Dyspepsia: here’s how to deal with it

It is a very common disorder, also known as poor digestion: it is caused by stress, improper nutrition or an unbalanced lifestyle.

Stress, anger and nerves on edge. But also a wrong diet and a sedentary lifestyle. These are the causes of an increasingly widespread disorder in our society: dyspepsia. Also noted, most commonly, as poor digestion.

That annoying burning during meals

Disorders related to dyspepsia occur mostly during and after meals. These are:

  • pain or burning in the stomach
  • feeling of heaviness and swelling
  • cramps with belching of air
  • nausea or vomiting.

In some cases, you may also experience:

  • bad breath
  • intestinal disorders, such as constipation or diarrhea
  • sleepiness
  • decreased attention and concentration
  • irritability.

Why does it manifest itself?

Dyspepsia is often a sign of poor digestion, and even when poor digestion is not the trigger, processed foods or foods that require demanding digestion aggravate the symptoms of dyspepsia.

It is a phenomenon that can be related to other diseases (organic causes), such as Helicobacter pylori infection, or, when no organic cause is identifiable, it is called functional dyspepsia.

In most cases, dyspepsia is functional and occurs sporadically. But, when associated with a bad lifestyle, it can turn into a chronic disorder.

Among the underlying causes of functional dyspepsia is excessive sensitivity of the stomach walls to gastric juices and reduced mobility of the stomach, which delays its emptying in the intestine and decreases the ability to accommodate food coming from the esophagus.

These abnormalities of gastric function can be favored by:

  • large and irregular meals (for example, skipping the meal at noon and catching up in the evening with a binge)
  • high consumption of foods high in fat or fried
  • the habit of eating quickly, chewing little and also swallowing a fair amount of air
  • consume excessive amounts of coffee
  • lead a sedentary life
  • cigarette smoke.

Avoid large meals

In case digestive disorders are not related to other diseases, the main solution is to change your lifestyle. First, by increasing physical activity, which promotes the motility of the gastrointestinal tract, and following a healthier diet.

Even overeating, all at once, is an enemy habit of digestive well-being. Especially in the evening. It is better to divide meals throughout the day, consuming food regularly, without ever skipping lunch or dinner and without delaying them excessively.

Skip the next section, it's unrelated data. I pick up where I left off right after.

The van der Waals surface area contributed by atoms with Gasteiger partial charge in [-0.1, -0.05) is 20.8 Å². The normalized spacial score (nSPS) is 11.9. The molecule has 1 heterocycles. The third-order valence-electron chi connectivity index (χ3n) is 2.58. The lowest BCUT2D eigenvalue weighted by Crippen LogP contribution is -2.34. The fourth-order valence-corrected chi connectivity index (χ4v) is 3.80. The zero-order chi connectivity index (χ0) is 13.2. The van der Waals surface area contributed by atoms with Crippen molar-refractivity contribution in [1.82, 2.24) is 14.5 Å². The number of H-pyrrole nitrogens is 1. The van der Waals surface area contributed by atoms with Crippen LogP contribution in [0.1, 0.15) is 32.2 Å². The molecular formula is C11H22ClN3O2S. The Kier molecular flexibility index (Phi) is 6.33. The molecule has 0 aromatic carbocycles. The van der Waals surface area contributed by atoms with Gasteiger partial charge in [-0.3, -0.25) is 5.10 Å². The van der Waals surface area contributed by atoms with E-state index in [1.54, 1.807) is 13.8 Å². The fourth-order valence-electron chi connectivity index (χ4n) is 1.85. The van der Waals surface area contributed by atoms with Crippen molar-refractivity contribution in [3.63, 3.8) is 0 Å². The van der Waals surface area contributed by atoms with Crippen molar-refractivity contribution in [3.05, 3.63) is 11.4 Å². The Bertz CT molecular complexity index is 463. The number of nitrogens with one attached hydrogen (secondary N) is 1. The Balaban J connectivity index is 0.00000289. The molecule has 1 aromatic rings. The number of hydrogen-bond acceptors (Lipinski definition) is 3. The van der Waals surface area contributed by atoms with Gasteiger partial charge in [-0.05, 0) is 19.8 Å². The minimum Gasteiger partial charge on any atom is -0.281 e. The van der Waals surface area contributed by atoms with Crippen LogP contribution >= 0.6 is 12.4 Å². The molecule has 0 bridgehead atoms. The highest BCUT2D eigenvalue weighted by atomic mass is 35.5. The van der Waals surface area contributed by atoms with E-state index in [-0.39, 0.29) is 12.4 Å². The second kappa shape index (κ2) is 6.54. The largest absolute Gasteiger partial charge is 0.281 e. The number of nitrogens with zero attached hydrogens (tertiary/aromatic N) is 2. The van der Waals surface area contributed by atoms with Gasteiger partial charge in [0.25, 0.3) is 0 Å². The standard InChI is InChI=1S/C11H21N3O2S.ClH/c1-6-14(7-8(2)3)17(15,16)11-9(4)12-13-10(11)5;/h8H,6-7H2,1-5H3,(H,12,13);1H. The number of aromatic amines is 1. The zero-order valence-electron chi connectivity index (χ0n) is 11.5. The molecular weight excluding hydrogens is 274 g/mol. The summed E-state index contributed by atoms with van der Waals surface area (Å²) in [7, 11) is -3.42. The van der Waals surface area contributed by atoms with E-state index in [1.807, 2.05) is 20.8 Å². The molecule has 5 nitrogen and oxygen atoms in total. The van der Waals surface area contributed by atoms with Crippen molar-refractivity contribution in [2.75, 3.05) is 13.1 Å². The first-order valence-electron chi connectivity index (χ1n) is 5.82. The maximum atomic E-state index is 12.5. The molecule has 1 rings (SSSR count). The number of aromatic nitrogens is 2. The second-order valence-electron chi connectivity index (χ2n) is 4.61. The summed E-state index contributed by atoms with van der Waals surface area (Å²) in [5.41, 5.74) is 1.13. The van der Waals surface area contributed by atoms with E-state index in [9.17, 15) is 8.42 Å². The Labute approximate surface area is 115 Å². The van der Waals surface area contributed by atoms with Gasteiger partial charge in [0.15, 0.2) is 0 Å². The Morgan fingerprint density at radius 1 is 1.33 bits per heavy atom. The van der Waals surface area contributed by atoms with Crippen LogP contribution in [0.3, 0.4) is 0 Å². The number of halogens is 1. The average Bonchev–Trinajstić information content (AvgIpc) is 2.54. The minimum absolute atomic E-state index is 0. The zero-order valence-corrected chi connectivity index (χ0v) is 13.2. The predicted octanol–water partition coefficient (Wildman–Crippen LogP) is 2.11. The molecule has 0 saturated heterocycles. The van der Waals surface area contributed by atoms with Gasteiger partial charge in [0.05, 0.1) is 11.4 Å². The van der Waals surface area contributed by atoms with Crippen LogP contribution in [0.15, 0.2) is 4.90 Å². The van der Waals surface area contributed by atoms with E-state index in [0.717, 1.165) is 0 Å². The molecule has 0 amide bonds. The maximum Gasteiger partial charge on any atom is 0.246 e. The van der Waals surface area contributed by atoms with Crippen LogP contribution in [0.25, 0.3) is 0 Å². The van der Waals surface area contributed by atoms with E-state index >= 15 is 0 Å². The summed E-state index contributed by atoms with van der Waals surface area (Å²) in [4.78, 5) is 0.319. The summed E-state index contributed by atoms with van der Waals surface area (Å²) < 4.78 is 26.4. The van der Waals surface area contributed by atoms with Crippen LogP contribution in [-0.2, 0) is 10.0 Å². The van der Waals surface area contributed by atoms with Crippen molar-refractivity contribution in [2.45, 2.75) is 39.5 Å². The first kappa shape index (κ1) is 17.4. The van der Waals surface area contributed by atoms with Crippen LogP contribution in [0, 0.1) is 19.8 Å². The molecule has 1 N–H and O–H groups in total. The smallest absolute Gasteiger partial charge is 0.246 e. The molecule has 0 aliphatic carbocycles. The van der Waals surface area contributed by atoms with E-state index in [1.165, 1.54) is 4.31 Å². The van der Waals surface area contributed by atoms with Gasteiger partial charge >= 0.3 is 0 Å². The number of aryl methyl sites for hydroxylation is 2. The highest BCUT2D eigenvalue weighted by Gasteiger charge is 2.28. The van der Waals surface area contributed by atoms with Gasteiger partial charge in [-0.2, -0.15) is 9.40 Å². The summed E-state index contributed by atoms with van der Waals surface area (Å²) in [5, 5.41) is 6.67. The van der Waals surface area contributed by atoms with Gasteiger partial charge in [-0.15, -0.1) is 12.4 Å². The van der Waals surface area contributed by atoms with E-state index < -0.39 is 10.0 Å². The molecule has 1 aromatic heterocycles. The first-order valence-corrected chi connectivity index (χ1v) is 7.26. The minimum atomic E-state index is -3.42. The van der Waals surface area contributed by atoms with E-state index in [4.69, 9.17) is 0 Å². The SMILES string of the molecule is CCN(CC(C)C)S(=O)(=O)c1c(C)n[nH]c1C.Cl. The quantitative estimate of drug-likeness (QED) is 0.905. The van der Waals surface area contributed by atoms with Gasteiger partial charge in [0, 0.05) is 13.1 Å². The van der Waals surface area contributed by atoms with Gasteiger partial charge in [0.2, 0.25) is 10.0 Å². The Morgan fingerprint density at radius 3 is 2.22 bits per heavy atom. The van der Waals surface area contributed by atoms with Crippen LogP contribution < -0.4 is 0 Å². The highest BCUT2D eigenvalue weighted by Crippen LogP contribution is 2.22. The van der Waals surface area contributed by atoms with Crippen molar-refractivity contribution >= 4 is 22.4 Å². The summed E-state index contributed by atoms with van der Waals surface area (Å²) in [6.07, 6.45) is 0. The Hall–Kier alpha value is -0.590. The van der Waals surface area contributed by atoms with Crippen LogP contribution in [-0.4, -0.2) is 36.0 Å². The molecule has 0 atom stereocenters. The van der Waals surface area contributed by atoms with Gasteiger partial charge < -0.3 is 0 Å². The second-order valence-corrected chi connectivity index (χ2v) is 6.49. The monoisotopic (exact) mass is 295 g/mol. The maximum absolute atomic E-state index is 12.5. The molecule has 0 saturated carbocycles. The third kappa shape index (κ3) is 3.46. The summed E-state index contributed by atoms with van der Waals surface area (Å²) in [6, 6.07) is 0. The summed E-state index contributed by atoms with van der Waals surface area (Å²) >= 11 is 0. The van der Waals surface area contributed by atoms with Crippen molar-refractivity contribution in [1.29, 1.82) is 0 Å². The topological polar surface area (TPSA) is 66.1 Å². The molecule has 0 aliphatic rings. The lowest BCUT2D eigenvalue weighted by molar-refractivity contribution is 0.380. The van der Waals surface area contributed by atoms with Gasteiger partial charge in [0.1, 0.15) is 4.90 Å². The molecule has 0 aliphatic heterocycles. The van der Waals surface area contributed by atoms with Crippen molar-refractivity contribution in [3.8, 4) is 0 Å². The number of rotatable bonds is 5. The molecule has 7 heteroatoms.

A good habit is also to enjoy a small snack, mid-morning and / or afternoon: the aim is to buffer stomach acid, which could increase with prolonged fasting, and avoid getting too hungry at the meal.

Eat slowly

A slow chewing allows the food to be digested more easily and therefore to spend less time inside the stomach, reducing its effort.

In addition, it is good to reserve the necessary time for meals, avoiding emotionally unpleasant situations that can be a source of anxiety and nervousness, and, once you have finished eating, find time even for a short walk, which can favor the digestive process and relieve stress.

Foods yes and foods no

In case of dyspepsia, or to try to prevent it, it is better to avoid or at least reduce the frequency of consumption of:

  • coffee and drinks that contain caffeine
  • carbonated drinks
  • excessively spicy or spicy foods
  • excessive consumption of meat foods, which stimulates the production of gastric juices and therefore favors the appearance of acidity
  • sausages and spicy or fermented cheeses
  • fried dishes or dishes with a high fat content, because they alter the emptying time of the stomach, making digestion longer and more difficult
  • alcoholic beverages.

To improve dyspepsia, yes to:

  • well-baked bread, crakcers and rusks
  • Simple recipes, seasoned with olive oil
  • seasonal fruits and vegetables

In the pharmacy

The symptoms of dyspepsia can also be alleviated with certain medications. Proton pump inhibitors and antacids reduce gastric acidity and are useful to counteract symptoms when these are mainly due to excessive sensitivity of the stomach to acid. Pump inhibitors have a long duration of action (just one intake a day), but to be really effective they should be taken for several days and especially at least half an hour before a meal, otherwise the benefits may be scarce.

Antacids, on the other hand, act very quickly, they can be taken after a meal or at the appearance of the first symptoms, but their effect wears off in a few hours. If, on the other hand, the symptoms are mainly due to a difficulty of the stomach to empty, those suffering from dyspepsia will benefit more from prokinetic drugs, which accelerate gastric emptying. It is advisable to consider taking prokinetic drugs even if proton pump inhibitors or antacids do not give the desired results. On the market there are also formulations that combine prokinetics and antacids, thus acting on both main causes of functional dyspepsia.

Joycelyn Elders is the author and creator of EmpowerEssence, a health and wellness blog. Elders is a respected public health advocate and pediatrician dedicated to promoting general health and well-being.

The blog covers a wide range of topics related to health and wellness, with articles organized into several categories.

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